The first weekend of the fall season meant that the Hollywood Bowlâ€™s summer concert series was coming to a close. Fortunately, the L.A. Philharmonic made sure they capped off their series by spotlighting five indie acts to play in a not-so-indie venue. At first glance, the festival-esque lineup of Smith Westerns, Warpaint, Panda Bear, and co-headliners Arctic Monkeys and TV on the Radio would all seem to be â€œtoo smallâ€ to play a venue that plays host to symphonies and orchestras. Armed with Trader Joes bags filled with snacks and wine, the tens-of-thousands of attendees proved that their favorite bands are never too small for any venue.
By the time I got to my seat, Smith Westerns were done playing and Warpaint had just begun their set. The night was a homecoming for the all-female quartet, as they have been touring Europe for most of the year. Having only 25 minutes to play in front of their hometown crowd, they made sure no time was wasted as they opened with the eponymous track, â€œWarpaint.â€ The guitar duo of Theresa Wayman and Emily Kokal brought their 80s-style riffs that resonated nicely throughout the venue. On â€œBeesâ€ and â€œUndertow,â€ their harmonized vocals seemed to be a bit muddled, but it gave their singing a dream-like quality to them. On set closer â€œElephants,â€ the guitarists again showed off their skillful musicianship, backed by the tight rhythm section of bassist Jenny Lee Lindberg and drummer Stella Mozgawa. Itâ€™s easily their best song live, as they even extended the song into a psychedelic jam session. I only wished that they played a longer set and when the sun was down because their ethereal, spacey sound wouldâ€™ve been better experienced under an evening sky.
As Warpaint was finishing their set, the stage rotated 180 degrees to reveal Panda Bear (a.k.a. Noah Lennox) of Animal Collective fame. But he wasnâ€™t alone, as he was accompanied by Space Boom (moniker of former Spacemen 3 member, Peter Kembler). Opener â€œYou Can Count on Me,â€ from the latest effort Tomboy, pretty much outlined the rest of his set. Lennoxâ€™ Beach Boys-esque melodies seemed to work well with the layers-upon-layers of synth swirls, electronic glitches, and soundscapes. Aided by visual projections, Lennox and Kembler concocted a mean, hypnotizing cocktail of ambience and dream-pop that gave off a psychedelic effect. However, there was a big flaw to their set: Panda Bear just seemed lost in the Bowl. With a minimal setup and relying on visual projections, Panda Bear is better experienced in an intimate setting. In an amphitheater, itâ€™s tough to feel the full effect of that particular style of music.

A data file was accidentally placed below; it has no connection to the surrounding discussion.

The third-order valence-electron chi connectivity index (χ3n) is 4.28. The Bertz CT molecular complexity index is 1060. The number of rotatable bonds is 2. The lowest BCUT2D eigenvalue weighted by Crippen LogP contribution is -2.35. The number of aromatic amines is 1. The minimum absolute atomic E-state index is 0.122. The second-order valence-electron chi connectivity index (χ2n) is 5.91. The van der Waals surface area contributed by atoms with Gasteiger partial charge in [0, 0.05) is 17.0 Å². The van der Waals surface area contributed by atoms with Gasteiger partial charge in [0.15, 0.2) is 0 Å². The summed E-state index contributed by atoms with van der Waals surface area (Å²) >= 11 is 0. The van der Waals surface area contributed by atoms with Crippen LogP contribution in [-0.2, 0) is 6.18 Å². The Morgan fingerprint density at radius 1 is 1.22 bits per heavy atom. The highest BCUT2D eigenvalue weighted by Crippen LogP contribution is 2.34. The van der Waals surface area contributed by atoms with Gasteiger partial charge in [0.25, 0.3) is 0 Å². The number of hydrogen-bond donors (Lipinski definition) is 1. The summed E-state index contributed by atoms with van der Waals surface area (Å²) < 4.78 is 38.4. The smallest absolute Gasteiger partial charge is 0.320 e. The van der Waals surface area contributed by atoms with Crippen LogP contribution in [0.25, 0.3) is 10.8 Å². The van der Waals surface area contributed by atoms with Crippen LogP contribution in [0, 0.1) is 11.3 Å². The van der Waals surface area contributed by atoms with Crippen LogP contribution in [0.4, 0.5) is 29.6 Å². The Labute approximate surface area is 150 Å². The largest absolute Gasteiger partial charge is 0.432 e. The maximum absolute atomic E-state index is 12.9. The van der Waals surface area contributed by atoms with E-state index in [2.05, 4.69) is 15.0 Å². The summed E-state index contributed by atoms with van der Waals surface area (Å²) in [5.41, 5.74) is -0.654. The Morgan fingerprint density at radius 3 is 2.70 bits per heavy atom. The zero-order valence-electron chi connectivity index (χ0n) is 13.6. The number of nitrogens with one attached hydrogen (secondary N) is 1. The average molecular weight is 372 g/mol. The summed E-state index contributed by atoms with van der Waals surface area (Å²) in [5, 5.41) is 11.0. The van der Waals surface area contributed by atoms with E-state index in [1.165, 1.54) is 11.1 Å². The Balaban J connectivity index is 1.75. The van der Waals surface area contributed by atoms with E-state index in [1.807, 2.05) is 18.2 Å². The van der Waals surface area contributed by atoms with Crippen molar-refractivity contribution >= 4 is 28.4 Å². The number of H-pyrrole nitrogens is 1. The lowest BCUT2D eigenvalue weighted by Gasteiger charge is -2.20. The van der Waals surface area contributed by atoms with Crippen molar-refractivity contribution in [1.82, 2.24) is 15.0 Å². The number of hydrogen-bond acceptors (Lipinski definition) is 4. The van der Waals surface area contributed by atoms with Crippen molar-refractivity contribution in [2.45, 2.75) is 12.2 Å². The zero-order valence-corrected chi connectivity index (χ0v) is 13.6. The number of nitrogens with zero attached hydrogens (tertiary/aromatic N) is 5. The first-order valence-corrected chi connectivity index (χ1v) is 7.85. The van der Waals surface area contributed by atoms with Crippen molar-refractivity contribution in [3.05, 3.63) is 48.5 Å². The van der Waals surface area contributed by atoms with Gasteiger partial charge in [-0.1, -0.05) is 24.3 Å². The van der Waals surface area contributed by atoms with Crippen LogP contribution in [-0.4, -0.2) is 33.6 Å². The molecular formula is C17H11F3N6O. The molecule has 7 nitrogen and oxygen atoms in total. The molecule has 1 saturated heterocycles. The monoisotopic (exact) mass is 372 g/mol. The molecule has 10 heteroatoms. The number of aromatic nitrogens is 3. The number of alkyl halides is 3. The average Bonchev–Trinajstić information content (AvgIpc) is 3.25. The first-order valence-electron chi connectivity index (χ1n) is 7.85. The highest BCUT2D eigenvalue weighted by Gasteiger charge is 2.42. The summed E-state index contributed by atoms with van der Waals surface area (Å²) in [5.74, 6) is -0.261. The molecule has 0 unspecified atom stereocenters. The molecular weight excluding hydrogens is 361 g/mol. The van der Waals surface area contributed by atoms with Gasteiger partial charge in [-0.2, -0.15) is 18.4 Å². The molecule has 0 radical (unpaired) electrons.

With Hot Chocolateâ€™s â€œYou Sexy Thingâ€ blaring over the sound system, Arctic Monkeys took the stage and looked to create the same impact like they have across the pond. Donned in his usual leather jacket and pompadour haircut, frontman Alex Turner led the rest of his Sheffield mates to deliver the most electrifying set of the night. Like their abrasively-titled latest album, Suck It and See, the quartet opened with â€œSheâ€™s Thunderstorms.â€ By the time they played the appropriately-titled â€œDonâ€™t Sit Down â€˜Cause I Moved Your Chair,â€ the crowd was on their feet.